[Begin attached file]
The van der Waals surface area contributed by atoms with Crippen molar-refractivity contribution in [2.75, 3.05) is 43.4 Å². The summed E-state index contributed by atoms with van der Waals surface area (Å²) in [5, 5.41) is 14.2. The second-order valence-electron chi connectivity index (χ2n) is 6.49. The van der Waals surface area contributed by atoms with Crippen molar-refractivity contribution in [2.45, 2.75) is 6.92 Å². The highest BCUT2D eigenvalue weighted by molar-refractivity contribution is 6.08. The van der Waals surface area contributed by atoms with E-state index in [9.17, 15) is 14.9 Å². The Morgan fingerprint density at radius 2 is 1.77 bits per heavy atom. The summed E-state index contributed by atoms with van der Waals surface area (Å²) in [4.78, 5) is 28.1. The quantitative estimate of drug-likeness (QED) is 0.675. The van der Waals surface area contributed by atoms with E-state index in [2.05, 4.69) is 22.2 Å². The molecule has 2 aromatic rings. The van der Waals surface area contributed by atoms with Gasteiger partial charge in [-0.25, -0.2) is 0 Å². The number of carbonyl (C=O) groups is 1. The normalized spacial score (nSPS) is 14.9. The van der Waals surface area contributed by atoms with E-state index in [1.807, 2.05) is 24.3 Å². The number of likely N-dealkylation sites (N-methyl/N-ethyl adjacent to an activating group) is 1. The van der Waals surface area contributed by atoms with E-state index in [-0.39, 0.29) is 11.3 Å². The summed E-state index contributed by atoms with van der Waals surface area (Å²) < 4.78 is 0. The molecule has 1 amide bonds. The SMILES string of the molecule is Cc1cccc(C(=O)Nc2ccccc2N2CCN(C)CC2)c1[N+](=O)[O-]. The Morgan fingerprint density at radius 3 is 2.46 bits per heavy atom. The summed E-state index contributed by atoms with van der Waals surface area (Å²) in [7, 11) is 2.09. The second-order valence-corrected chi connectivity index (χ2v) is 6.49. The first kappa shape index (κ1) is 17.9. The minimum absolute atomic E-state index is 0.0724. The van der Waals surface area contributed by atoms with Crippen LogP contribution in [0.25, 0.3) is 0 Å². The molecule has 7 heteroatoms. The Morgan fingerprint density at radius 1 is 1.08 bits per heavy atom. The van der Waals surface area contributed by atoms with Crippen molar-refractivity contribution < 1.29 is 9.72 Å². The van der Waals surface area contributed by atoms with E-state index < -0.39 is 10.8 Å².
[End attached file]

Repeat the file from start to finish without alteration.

The van der Waals surface area contributed by atoms with Crippen molar-refractivity contribution in [2.75, 3.05) is 43.4 Å². The summed E-state index contributed by atoms with van der Waals surface area (Å²) in [5, 5.41) is 14.2. The second-order valence-electron chi connectivity index (χ2n) is 6.49. The van der Waals surface area contributed by atoms with Crippen molar-refractivity contribution in [2.45, 2.75) is 6.92 Å². The highest BCUT2D eigenvalue weighted by molar-refractivity contribution is 6.08. The van der Waals surface area contributed by atoms with E-state index in [9.17, 15) is 14.9 Å². The Morgan fingerprint density at radius 2 is 1.77 bits per heavy atom. The summed E-state index contributed by atoms with van der Waals surface area (Å²) in [4.78, 5) is 28.1. The quantitative estimate of drug-likeness (QED) is 0.675. The van der Waals surface area contributed by atoms with E-state index in [2.05, 4.69) is 22.2 Å². The molecule has 2 aromatic rings. The van der Waals surface area contributed by atoms with Gasteiger partial charge in [-0.25, -0.2) is 0 Å². The number of carbonyl (C=O) groups is 1. The normalized spacial score (nSPS) is 14.9. The van der Waals surface area contributed by atoms with E-state index in [1.807, 2.05) is 24.3 Å². The number of likely N-dealkylation sites (N-methyl/N-ethyl adjacent to an activating group) is 1. The van der Waals surface area contributed by atoms with E-state index in [-0.39, 0.29) is 11.3 Å². The summed E-state index contributed by atoms with van der Waals surface area (Å²) < 4.78 is 0. The molecule has 1 amide bonds. The SMILES string of the molecule is Cc1cccc(C(=O)Nc2ccccc2N2CCN(C)CC2)c1[N+](=O)[O-]. The Morgan fingerprint density at radius 3 is 2.46 bits per heavy atom. The summed E-state index contributed by atoms with van der Waals surface area (Å²) in [7, 11) is 2.09. The second-order valence-corrected chi connectivity index (χ2v) is 6.49. The first kappa shape index (κ1) is 17.9. The minimum absolute atomic E-state index is 0.0724. The van der Waals surface area contributed by atoms with Crippen LogP contribution in [0.25, 0.3) is 0 Å². The molecule has 7 heteroatoms. The Morgan fingerprint density at radius 1 is 1.08 bits per heavy atom. The van der Waals surface area contributed by atoms with Crippen molar-refractivity contribution < 1.29 is 9.72 Å². The van der Waals surface area contributed by atoms with E-state index < -0.39 is 10.8 Å².